THE ROOTS MUSIC CLUB, DONCASTER
FEATURED ALBUM | GRAHAM NASH | NOW | BMG | 02.06.23
If you are already aware of the distinctive desert blues sound of this exceptionally vibrant Tuareg outfit, Tinariwen’s ninth album will come as no surprise, certainly in terms of its quality musicianship and those familiar and easily accessible rhythms. What might surprise some though, is the involvement of famed Canadian musician Daniel Lanois, whose production helps drive some of this music along. Originally conceived as a fusion between Sahara Desert musicians and those closer to the Sonoran desert, Tuareg meets Cowboy if you like, the project initially suffered the slings and arrows of outrageous misfortune, namely Covid, which threatened top scupper the project, though the album finally came to fruition with more concentrated effort than convenience. The western influence is most immediately felt on “Tenere Den”, which sounds familiar, a little like Woody Guthrie’s “This Land is Your Land”, itself based on an old Carter family tune. The idea of the desert blues meeting, essentially country music, has its rewards in these tracks.
Choice Tracks | Golden Idols, Stars and Stripes, Holly’s Back
FLICK THE DUST OFF | CREEDENCE CLEARWATER REVIVAL | COSMO’S FACTORY | LIBERTY LBS 83388 | 1970
I have to confess, I didn’t really get to hear the debut LP by The Flatlanders until well after the band folded in the early 1970s. The songs on One Road More were recorded in 1972 at the Singleton Sound Studio in Nashville, featuring the band’s three lead members Butch Hancock, Jimmie Dale Gilmore and Joe Ely, all of whom have subsequently carved out successful solo careers, together with Tommy Hancock (no relation to Butch), Sylvester Rice and Steve Wesson, who provided the musical saw on such songs as “Tonight I Think I’m Gonna Go Downtown” and “One Day at a Time”. The Jimmie Rodgers influence is nowhere clearer than on the yodelling “Waiting for a Train”, which opens the second side, a song that features Gilmore’s distinctive voice, a clear homage to the singing cowboy. Most people probably remember this album for Gilmore’s paean to the Big D “Dallas” and it’s opening line ‘Did you ever see Dallas from a DC9 at night?’, again with that weird theremin-like musical saw humming along. Short-lived but phenomenally influential to future generations of Country and Americana songwriters, The Flatlanders have since enjoyed one or two reunions to varying degrees of success.
Choice Track | Lookin’ Out My Back Door
SINGLED OUT | DAVE AND ANSIL COLLINS | DOUBLE BARREL | TECHNIQUES TE-901 | 1970
I first saw Maggie Bell at one of her final performances fronting her then band Stone the Crows during their Ontinuous Performance tour at Sheffield City Hall on 30 September 1972. This was after the tragic death of guitarist Les Harvey, brother of Alex Harvey, who I would also later see at the same venue. The singer dominated the stage with her raw bluesy voice and Joplin-esque stage presence. The Glaswegian vocalist continued as a solo artist through the 1970s after the break-up of the band, remaining under the management of Led Zeppelin’s notoriously fearsome manager Peter Grant, releasing the Suicide Sal album in 1975, plus a handful of singles including this, each on Zep’s Swan Song label. “Hazell” was the theme song to the TV drama series centred around a cockney private detective James Hazell, played by Nicholas Ball, which ran for two series in the late 1970s.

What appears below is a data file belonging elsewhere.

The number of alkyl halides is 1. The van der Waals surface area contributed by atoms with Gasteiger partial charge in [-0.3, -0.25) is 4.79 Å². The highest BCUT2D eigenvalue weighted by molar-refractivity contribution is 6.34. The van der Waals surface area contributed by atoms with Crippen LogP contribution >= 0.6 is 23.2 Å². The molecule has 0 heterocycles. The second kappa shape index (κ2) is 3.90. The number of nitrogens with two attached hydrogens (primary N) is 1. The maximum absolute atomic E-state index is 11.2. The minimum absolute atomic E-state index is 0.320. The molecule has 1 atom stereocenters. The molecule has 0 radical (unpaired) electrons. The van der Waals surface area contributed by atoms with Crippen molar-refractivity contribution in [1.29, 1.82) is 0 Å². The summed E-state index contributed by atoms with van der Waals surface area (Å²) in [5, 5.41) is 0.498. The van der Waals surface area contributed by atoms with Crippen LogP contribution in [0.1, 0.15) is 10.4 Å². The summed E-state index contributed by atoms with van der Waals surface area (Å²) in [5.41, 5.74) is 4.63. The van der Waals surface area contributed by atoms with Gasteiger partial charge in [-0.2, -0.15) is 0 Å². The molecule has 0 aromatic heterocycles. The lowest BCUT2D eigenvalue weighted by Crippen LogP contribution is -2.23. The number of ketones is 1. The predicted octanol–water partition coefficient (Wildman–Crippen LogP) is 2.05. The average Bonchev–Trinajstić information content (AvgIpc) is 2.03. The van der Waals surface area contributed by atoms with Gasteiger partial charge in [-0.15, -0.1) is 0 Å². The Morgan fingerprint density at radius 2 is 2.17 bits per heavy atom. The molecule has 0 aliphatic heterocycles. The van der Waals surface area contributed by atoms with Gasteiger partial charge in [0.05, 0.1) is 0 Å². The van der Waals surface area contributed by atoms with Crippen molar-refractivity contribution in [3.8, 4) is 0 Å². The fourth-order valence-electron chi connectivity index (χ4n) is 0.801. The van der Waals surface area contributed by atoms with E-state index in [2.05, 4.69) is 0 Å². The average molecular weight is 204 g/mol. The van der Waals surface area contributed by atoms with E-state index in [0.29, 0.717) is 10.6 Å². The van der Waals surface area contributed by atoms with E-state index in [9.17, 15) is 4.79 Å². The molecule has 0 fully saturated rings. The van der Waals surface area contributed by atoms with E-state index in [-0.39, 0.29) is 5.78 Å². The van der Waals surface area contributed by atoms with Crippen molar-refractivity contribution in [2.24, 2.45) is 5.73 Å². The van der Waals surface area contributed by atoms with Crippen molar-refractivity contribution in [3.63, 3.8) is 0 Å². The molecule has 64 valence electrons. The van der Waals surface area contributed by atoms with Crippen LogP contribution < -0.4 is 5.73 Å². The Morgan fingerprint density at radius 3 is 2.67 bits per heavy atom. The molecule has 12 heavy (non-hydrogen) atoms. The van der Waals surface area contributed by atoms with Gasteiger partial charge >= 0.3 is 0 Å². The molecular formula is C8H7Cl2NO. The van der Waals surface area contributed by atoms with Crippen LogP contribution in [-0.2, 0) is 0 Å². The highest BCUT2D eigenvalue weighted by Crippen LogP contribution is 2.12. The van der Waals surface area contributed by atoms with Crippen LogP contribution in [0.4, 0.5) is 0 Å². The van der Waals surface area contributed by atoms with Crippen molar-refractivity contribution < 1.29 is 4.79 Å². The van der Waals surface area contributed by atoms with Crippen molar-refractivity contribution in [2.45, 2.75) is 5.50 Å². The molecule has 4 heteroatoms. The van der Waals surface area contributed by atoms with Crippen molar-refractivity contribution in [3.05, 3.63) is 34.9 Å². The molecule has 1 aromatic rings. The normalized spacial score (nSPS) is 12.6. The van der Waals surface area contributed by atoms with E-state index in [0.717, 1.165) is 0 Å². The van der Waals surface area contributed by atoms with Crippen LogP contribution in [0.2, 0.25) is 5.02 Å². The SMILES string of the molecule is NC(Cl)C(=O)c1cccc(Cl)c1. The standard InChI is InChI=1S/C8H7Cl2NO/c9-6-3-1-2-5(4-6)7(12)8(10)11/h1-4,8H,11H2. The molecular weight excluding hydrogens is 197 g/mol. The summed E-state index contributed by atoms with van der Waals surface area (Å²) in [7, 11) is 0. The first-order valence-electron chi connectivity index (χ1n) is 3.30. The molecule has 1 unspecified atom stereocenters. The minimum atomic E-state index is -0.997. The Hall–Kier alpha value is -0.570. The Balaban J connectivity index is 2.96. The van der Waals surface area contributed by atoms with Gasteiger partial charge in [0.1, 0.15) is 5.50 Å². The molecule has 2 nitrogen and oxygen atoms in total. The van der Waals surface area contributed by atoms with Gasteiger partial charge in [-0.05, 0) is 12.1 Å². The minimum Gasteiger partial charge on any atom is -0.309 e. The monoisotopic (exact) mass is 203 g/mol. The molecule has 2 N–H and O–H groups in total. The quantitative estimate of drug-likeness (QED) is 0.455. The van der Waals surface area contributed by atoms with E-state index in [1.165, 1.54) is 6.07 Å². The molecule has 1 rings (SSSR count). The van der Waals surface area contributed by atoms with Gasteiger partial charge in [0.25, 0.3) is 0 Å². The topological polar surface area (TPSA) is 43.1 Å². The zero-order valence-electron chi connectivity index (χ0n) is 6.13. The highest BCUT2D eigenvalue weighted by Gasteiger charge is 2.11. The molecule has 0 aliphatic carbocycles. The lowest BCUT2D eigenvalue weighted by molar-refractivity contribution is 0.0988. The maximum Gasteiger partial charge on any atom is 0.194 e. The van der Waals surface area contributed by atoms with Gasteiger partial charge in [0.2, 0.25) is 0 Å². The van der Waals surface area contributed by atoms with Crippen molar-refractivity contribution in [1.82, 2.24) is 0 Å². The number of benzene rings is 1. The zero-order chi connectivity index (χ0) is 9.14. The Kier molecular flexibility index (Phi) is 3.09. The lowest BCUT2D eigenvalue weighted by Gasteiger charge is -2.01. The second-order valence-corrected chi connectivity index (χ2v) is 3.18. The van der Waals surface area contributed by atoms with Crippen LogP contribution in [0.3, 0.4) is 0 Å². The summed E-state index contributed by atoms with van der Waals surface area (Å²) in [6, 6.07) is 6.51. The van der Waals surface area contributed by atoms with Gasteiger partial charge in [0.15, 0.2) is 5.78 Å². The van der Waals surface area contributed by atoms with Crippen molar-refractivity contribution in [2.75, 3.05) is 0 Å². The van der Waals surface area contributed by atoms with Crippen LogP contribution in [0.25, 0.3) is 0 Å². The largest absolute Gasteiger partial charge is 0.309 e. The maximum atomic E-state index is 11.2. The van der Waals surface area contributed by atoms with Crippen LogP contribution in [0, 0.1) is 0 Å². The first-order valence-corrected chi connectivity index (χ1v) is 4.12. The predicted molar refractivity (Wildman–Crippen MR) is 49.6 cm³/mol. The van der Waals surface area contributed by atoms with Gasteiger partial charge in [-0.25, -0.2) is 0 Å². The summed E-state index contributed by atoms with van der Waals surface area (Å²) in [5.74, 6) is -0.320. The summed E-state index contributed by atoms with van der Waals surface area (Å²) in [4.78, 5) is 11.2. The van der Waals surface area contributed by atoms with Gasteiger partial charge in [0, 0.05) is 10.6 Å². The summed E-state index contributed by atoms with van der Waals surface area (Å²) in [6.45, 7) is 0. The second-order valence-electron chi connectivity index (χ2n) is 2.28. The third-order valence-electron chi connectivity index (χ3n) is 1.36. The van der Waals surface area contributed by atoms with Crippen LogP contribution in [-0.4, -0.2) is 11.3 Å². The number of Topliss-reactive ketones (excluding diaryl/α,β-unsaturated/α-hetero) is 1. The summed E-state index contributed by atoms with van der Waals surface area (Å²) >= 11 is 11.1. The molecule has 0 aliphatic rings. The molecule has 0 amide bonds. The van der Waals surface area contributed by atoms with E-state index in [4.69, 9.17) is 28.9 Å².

FIFTY YEARS AGO | BERT JANSCH | MOONSHINE | REPRISE MS 2129 | JUNE 1973
Gong’s third album Flying Teapot is possibly best remembered as being the second album to be issued on the newly established Virgin record label, being released on the same day as the more well known Tubular Bells by Mike Oldfield, which had the catalogue number V1001. Flying Teapot, subtitled Radio Gnome Invisible Part 1, also saw the arrival of Chingford guitarist Steve Hillage, initially as a contributing musician to the first in a trilogy of albums, the others being Angel’s Egg and You, for which Hillage had by then joined a s a fully-fledged member of the band. With one or two fun numbers, notably “The Pot Head Pixies”, a bizarre pop tune, with spoken interludes, which sound as if delivered by Spike Milligan’s ‘Eccles’ character, the album remains accessible and is probably most remembered for the twelve and a half minute title piece, a jazz workout reminiscent of Weather Report. The LP was issued in two different gatefold sleeve versions, both featuring cartoonish paintings of the titular teapot, designed by Dingo and Maggie, not to mention Tom Fu, as indicated in speech bubbles on the inner spread. One of those LP sleeves that was generous to those of us who read it on the bus ride home.
Choice Track | The January Man
My Northern Skies originally began as a review page, though some now prefer the term ‘blog’, way back in the days of My Space, which then morphed into an online journal and eventually into Northern Sky, a review site dedicated to a broad range of music, with contributions from various friends and acquaintances involved in music. Recently, the website has become more of a personal diary, a place where I can chronicle precisely what I might be currently listening to, some of my ongoing musical obsessions, one or two records from my own personal collection and a selection of new records that have either been released recently or are due for imminent release, kindly sent to me by artists or their PR people. I can only guarantee one album review per week (I no longer review single tracks), but most submissions get played on the accompanying radio show/podcast My Northern Friday, including some of the so-called ‘singles’.